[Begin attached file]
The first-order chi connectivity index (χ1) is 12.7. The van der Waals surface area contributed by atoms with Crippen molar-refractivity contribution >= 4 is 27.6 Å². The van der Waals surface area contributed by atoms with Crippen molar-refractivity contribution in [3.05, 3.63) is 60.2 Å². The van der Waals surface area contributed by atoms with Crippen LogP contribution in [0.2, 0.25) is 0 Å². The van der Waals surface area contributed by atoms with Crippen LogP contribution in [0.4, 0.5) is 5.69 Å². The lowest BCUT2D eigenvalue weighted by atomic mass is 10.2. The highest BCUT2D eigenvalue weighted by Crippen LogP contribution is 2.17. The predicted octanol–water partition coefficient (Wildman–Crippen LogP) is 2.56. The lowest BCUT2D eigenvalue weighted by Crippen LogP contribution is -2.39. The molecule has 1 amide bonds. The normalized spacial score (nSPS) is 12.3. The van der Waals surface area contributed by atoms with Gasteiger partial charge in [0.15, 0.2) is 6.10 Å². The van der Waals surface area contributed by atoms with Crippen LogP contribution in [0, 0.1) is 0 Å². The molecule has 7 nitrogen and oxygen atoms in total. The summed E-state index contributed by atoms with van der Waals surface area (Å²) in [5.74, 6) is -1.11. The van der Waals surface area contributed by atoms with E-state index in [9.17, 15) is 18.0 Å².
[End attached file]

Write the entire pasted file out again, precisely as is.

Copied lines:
The first-order chi connectivity index (χ1) is 12.7. The van der Waals surface area contributed by atoms with Crippen molar-refractivity contribution >= 4 is 27.6 Å². The van der Waals surface area contributed by atoms with Crippen molar-refractivity contribution in [3.05, 3.63) is 60.2 Å². The van der Waals surface area contributed by atoms with Crippen LogP contribution in [0.2, 0.25) is 0 Å². The van der Waals surface area contributed by atoms with Crippen LogP contribution in [0.4, 0.5) is 5.69 Å². The lowest BCUT2D eigenvalue weighted by atomic mass is 10.2. The highest BCUT2D eigenvalue weighted by Crippen LogP contribution is 2.17. The predicted octanol–water partition coefficient (Wildman–Crippen LogP) is 2.56. The lowest BCUT2D eigenvalue weighted by Crippen LogP contribution is -2.39. The molecule has 1 amide bonds. The normalized spacial score (nSPS) is 12.3. The van der Waals surface area contributed by atoms with Gasteiger partial charge in [0.15, 0.2) is 6.10 Å². The van der Waals surface area contributed by atoms with Crippen LogP contribution in [0, 0.1) is 0 Å². The molecule has 7 nitrogen and oxygen atoms in total. The summed E-state index contributed by atoms with van der Waals surface area (Å²) in [5.74, 6) is -1.11. The van der Waals surface area contributed by atoms with E-state index in [9.17, 15) is 18.0 Å².